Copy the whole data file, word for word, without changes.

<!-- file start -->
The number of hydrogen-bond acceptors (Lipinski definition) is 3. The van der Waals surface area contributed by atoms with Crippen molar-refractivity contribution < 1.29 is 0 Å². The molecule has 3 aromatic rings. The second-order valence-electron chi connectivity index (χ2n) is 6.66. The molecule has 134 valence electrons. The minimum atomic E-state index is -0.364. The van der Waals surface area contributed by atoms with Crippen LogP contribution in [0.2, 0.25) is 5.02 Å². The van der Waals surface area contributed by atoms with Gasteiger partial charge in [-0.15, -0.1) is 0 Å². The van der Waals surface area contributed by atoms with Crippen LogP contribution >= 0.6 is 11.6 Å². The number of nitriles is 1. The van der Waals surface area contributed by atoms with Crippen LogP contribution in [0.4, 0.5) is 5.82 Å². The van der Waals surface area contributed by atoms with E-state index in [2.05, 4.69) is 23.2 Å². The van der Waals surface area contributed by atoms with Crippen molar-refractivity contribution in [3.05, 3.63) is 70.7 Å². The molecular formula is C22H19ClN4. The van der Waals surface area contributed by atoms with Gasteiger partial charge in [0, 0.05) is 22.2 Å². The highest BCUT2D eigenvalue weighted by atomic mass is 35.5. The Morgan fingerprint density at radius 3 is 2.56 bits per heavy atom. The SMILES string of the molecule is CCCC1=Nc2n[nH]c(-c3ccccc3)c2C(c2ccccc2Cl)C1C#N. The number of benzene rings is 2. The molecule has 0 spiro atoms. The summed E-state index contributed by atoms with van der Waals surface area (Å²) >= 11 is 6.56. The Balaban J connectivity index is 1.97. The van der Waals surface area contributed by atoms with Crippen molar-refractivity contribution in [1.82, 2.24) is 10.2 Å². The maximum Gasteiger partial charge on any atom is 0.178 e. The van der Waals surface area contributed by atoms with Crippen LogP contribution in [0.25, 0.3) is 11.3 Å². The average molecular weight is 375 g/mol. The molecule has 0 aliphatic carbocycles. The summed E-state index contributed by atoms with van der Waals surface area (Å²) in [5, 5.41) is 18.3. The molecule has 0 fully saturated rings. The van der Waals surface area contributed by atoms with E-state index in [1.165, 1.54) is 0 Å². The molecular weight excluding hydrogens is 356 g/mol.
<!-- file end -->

The number of hydrogen-bond acceptors (Lipinski definition) is 3. The van der Waals surface area contributed by atoms with Crippen molar-refractivity contribution < 1.29 is 0 Å². The molecule has 3 aromatic rings. The second-order valence-electron chi connectivity index (χ2n) is 6.66. The molecule has 134 valence electrons. The minimum atomic E-state index is -0.364. The van der Waals surface area contributed by atoms with Crippen LogP contribution in [0.2, 0.25) is 5.02 Å². The van der Waals surface area contributed by atoms with Gasteiger partial charge in [-0.15, -0.1) is 0 Å². The van der Waals surface area contributed by atoms with Crippen LogP contribution >= 0.6 is 11.6 Å². The number of nitriles is 1. The van der Waals surface area contributed by atoms with Crippen LogP contribution in [0.4, 0.5) is 5.82 Å². The van der Waals surface area contributed by atoms with E-state index in [2.05, 4.69) is 23.2 Å². The van der Waals surface area contributed by atoms with Crippen molar-refractivity contribution in [3.05, 3.63) is 70.7 Å². The molecular formula is C22H19ClN4. The van der Waals surface area contributed by atoms with Gasteiger partial charge in [0, 0.05) is 22.2 Å². The highest BCUT2D eigenvalue weighted by atomic mass is 35.5. The Morgan fingerprint density at radius 3 is 2.56 bits per heavy atom. The SMILES string of the molecule is CCCC1=Nc2n[nH]c(-c3ccccc3)c2C(c2ccccc2Cl)C1C#N. The number of benzene rings is 2. The molecule has 0 spiro atoms. The summed E-state index contributed by atoms with van der Waals surface area (Å²) >= 11 is 6.56. The Balaban J connectivity index is 1.97. The van der Waals surface area contributed by atoms with Crippen molar-refractivity contribution in [1.82, 2.24) is 10.2 Å². The maximum Gasteiger partial charge on any atom is 0.178 e. The van der Waals surface area contributed by atoms with Crippen LogP contribution in [0.25, 0.3) is 11.3 Å². The average molecular weight is 375 g/mol. The molecule has 0 aliphatic carbocycles. The summed E-state index contributed by atoms with van der Waals surface area (Å²) in [5, 5.41) is 18.3. The molecule has 0 fully saturated rings. The van der Waals surface area contributed by atoms with E-state index in [1.165, 1.54) is 0 Å². The molecular weight excluding hydrogens is 356 g/mol.